Daily Egyptian

Geology student connects shale research to politics


Geology student Kailey Zalucha came to SIU for science and lab research; now, she’s continuing her lab work into the world of politics.

Zalucha, a senior from Bloomington-Normal, studies a type of rock in the oil industry involved in fracking, a drilling process used to extract oil and gas from the ground.

“I really want to better understand the politics, the economics and the environmental impacts that what I’m [researching] has on the world around me,” Zalucha said.

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She said after taking an environmental economics class, which focuses on laws and public policy on environmental procedures, she wanted to know what happened after she finished her research.

“It inspired me to take what I was doing a step further,” she said.

For a year, Zalucha has analyzed, polished and blasted light onto a type of rock called shale in an attempt to see if they may be able to release oil and gas.

Those shales can contain bits of wood from trees, and when Zalucha shines a white light off of her samples, she can measure the reflectance of compounds in the woods that bounce that light back.

From there, she can determine if that shale could potentially release oil or gas as wood like all living organisms contains large amounts of carbon needed to produce the substances.

Zalucha said she’s already spoken with Republican Senator Jason Barickman about how Illinois lawmakers pass fracking laws.

Those processes can be tightly regulated not only by state laws but by local laws as well, she said.

Zalucha said the controversial practice has a lot of checkpoints it must pass through before it is permitted.

The state’s first fracking permit was issued in September, according to the Illinois Department of Natural Resources. A November article by the Chicago Tribune, however, reported the company with the permit wouldn’t move forward with fracking because “burdensome and costly” regulations.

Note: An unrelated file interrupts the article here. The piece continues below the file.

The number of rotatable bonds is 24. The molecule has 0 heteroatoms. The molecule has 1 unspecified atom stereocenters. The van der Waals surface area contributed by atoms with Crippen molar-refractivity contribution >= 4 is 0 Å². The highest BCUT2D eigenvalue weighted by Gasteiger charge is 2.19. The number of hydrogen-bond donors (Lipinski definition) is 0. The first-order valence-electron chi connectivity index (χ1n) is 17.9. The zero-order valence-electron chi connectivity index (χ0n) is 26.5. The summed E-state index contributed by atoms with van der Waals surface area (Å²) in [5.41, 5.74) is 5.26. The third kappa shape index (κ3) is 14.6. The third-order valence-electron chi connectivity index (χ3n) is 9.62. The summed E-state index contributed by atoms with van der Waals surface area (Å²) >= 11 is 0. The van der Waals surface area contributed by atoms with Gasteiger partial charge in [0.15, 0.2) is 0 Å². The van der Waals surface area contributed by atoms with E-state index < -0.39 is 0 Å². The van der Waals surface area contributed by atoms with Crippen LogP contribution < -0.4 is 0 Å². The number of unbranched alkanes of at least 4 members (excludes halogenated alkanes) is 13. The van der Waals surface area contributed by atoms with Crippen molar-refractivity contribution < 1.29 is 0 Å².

“I think it’s important that we help bridge the gap between scientists, politicians, economists and the public,” Zalucha said. “Personally, I want to help connect those things to better understand it.”

Zalucha specifically looks at the New Albany Shale, a type of rock that is found in the Illinois Basin, which covers southern Illinois as well as portions of Kentucky and Indiana.

Her mentor, geology professor Sue Rimmer, said their findings show their target areas may not have a high potential to recover oil or gas.

“They are fracking targets, both in the Appalachian Basin and here,” Rimmer said. “The kind of work that Kailey is doing is helping us to refine what we call the maturation level, which means if you put a well into it, would it produce oil? Would it produce gas?”

Rimmer, who said she’s been studying shales for over three decades, works with three graduate students in addition to Zalucha.

Zalucha will graduate this semester but she said she’s applied to SIU to work toward her masters degree while in Rimmer’s lab.

In the meantime, she said she’s working to speak with more lawmakers about creating fracking policies.

“I’ve found that the more questions I have answered, the more questions I have overall,” she said.

Staff writer Cory Ray can be reached at [email protected] or on Twitter @coryray_de.

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